(MCT) — ORLANDO, Fla. — A judge on Wednesday will be asked to throw out a wrongful-death lawsuit filed by the mother of Florida A&M University drum major Robert Champion, based on evidence that Champion willingly participated in the hazing that killed him.
But lawyers for Pamela Champion, who represents her late son's estate, challenged FAMU's view that he volunteered to take part in the fatal hazing ritual, and portrayed the drum major in written arguments as a victim who eventually yielded to overwhelming social pressures.
Pamela Champion, who earlier this month rejected FAMU's offer of $300,000 to settle legal claims against the school, also has sued Fabulous Coach Lines, which owns the bus where the hazing took place, and the bus driver.
While Robert Champion's reluctant participation in the ritual, known as "Crossing Bus C," is irrelevant in the ongoing felony hazing prosecutions of 10 members of FAMU's Marching 100, the issue could be pivotal in the civil case.
In court filings, all three civil defendants have argued that Champion willingly assumed a dangerous risk when he walked onto Bus C to be hazed Nov. 19, 2011, by band members after the Florida Classic football game in Orlando.
They cite a provision in state law that says, "It shall be a defense to any (civil) action for damages for personal injury or wrongful death . . . that such action arose from injury sustained by a participant during the commission or attempted commission of a forcible felony." They also insist Champion was participating in a forcible felony: hazing.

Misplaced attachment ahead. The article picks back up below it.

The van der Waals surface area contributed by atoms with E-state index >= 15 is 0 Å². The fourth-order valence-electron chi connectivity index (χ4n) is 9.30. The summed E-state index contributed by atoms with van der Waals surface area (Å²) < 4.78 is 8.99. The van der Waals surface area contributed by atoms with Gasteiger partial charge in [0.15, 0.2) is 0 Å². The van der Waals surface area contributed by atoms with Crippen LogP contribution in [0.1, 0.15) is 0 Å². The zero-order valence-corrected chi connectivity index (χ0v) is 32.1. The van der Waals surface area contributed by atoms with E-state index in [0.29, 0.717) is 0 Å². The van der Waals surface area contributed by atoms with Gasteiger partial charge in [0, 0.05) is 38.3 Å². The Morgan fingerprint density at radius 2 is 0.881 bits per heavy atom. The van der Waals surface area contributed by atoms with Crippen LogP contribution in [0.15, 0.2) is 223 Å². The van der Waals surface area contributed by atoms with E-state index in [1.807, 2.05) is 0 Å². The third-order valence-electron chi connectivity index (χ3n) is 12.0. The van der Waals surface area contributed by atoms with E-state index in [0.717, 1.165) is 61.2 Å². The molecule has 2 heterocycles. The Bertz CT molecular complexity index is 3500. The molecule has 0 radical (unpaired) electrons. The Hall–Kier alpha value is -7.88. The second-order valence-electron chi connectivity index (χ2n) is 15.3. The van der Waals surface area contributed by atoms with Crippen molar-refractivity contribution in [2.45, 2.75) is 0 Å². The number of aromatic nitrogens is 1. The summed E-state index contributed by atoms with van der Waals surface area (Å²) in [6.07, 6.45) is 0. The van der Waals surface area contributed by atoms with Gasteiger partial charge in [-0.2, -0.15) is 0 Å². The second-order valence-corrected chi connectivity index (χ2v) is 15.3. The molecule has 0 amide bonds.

In court documents, lawyers for the Champion family took issue with that position.
"FAMU essentially argues that its student, Robert Champion, was a criminal accomplice to his own death and, as such, he is not entitled to compensation from the state or its agents," attorney Kenneth Bell said in the filing. "FAMU knew that serious injury and death were likely outcomes of hazing. At the very least, FAMU long facilitated and tacitly endorsed its famous band's infamous hazing."
Although FAMU staged mandatory anti-hazing workshops and required band members to sign no-hazing pledges, Bell argued that a deeply entrenched hazing culture at FAMU was a "form of institutionalized coercion." He pointed out that FAMU band members had been critically injured in hazings before Champion died.
"What if FAMU neglects to enforce its anti-hazing codes and student pledges: Is FAMU still automatically absolved from all liability if a hazing death occurs during a school-sponsored outing at which it knows hazing has occurred for decades?" Bell wrote.
A friend and fellow drum major, Keon Hollis, told sheriff's detectives that he and Champion, 26, had hoped to win the percussion section's respect by submitting to the hazing.
Joseph Little, a law professor at the University of Florida who has followed the case, said the judge is not likely to rule in FAMU's favor and toss the lawsuit if there are disputed issues of fact about Champion's participation.
"It would appear to me that there is enough (disagreement) here for the judge to say, 'I'm not going to end this case now,' " he said.
If unable to persuade the judge to rule in its favor, FAMU wants the judge to set aside the civil case until the criminal cases are resolved. Two former band members pleaded no contest to felony hazing and were placed on probation by Judge Marc Lubet for relatively minor roles in Champion's death. Ten others are awaiting trial.
Champion's lawyers also said the criminal cases have delayed fact-gathering efforts.